The Kirov Opera was the third most popular company performing at the ROH with 33 appearances. After the name change to Mariinsky Theatre, there were additional four performances by this company.

Here’s the scraper code:

UK broadband speeds – embedding Tableau dashboards into Rmd files

I found a new dataset about UK broadband speeds and I started analysing it in R. However, after cleaning the data, I thought that creating a dashboard with Shiny would take me too much time so I moved to Tableau. I wanted to keep my analyses in one place so I embedded the dashboard into the output html document (see below).

Initially I thought that RMarkdown can’t generate embedded Tableau visualizations because the iframe in my report seemed blank after knitting the report. I had to open the generated in the browser to see the iframe filled with Tableau dashboard.

RMarkdown file is available here.

Postcode and Geolocation API for the UK

While working with UK geographical data I often have to extract geolocation information about the UK postcodes. A convenient way to do it in R is to use geocode function from the ggmap package. This function provides latitude and longitude information using Google Maps API. This is very useful for mapping data points but doesn’t provide information about UK-specific administrative division.
I got fed up of merging my list of postcodes with a long list of corresponding wards etc., so I looked for smarter ways of getting this info.
That’s how I came across http://postcodes.io/ which is free, open source, and based solely on open data. This service is an API to geolocate UK postcode and provide additional administrative information. Full documentation explains in details many available options. Among geographic information you can pull using postcodes.io are:

    Westminster Parliamentary Constituency
    European Electoral Region (EER)
    Primary Care Trust (PCT)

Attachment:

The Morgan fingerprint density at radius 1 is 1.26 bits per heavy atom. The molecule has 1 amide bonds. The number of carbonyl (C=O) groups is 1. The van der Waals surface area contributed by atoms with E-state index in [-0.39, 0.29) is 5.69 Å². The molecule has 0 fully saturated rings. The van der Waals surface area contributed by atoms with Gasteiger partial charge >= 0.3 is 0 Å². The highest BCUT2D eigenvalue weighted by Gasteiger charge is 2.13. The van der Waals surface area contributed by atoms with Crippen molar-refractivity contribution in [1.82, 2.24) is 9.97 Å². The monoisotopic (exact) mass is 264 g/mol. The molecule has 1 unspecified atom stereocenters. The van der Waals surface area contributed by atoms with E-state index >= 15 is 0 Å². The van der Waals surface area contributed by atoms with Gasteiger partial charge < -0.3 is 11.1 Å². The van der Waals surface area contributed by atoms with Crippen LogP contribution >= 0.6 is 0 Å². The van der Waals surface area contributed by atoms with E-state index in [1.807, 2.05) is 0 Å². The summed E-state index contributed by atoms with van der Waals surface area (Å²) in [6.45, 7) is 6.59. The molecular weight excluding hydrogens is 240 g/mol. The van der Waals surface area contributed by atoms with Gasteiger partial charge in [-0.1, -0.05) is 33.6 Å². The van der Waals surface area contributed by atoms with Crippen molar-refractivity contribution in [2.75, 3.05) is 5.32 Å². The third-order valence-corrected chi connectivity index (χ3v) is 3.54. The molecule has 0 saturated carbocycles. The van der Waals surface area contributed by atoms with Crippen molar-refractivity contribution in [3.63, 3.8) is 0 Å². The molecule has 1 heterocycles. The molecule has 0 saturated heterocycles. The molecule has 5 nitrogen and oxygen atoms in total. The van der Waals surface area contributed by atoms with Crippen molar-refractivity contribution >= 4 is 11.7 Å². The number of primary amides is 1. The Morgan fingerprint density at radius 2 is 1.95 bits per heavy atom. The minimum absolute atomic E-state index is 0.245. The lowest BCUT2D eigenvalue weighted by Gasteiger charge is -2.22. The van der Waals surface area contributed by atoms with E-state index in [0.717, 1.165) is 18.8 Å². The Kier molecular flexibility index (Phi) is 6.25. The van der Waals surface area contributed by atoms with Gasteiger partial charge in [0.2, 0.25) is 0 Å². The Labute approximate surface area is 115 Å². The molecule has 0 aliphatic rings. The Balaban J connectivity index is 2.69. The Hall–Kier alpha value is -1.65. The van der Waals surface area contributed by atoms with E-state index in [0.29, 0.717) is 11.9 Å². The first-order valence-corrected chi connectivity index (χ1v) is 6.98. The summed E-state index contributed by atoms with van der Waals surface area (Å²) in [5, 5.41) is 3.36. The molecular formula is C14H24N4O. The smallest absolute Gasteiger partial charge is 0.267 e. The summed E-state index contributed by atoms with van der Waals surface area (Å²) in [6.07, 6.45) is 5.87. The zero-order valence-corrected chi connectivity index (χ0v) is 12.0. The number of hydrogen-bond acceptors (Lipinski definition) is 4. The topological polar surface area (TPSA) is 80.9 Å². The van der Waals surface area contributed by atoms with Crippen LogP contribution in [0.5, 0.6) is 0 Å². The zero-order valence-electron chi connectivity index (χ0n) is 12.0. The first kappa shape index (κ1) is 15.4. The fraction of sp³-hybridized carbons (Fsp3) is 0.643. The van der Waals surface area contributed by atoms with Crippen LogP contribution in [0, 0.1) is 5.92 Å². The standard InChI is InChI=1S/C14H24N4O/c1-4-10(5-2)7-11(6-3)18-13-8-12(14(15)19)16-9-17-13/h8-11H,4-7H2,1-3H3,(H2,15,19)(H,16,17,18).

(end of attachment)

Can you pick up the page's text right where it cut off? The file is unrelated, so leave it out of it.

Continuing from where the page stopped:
Parish (England)/ community (Wales)
    ONS/GSS Codes

I conduct most of my analyses in R so I developed wrapper functions around the API. The beta version of the PostcodesioR package can be found on GitHub. It’s still a bit buggy, doesn’t support optional arguments but should do the job in most cases. Beta reference manual is here.

A mini-vignette (more to follow) showing how to run a lookup on a postcode, turn the result into a data frame, and then create an interactive map with leaflet:

The code above produces a data frame with key information

> glimpse(pc_df)
Observations: 1
Variables: 28
$ postcode EC1Y 8LX
$ quality 1
$ eastings 532544
$ northings 182128
$ country England
$ nhs_ha London
$ longitude -0.09092237
$ latitude 51.52252
$ parliamentary_constituency Islington South and Finsbury
$ european_electoral_region London
$ primary_care_trust Islington
$ region London
$ lsoa Islington 023D
$ msoa Islington 023
$ incode 8LX
$ outcode EC1Y
$ admin_district Islington
$ parish Islington, unparished area
$ admin_county NA
$ admin_ward Bunhill
$ ccg NHS Islington
$ nuts Haringey and Islington
$ admin_district E09000019
$ admin_county E99999999
$ admin_ward E05000367
$ parish E43000209
$ ccg E38000088
$ nuts UKI43

and an interactive map showing geocoded postcode as a blue dot:

Using ESRI shapefiles to create maps in R

R has a number of libraries that can be used for plotting. They can be combined with open GIS data to create custom maps.
In this post I’ll demonstrate how to create several maps.

First step is getting shapefiles that will be used to create maps. One of the sources could be this site, but any source with open .shp files will do.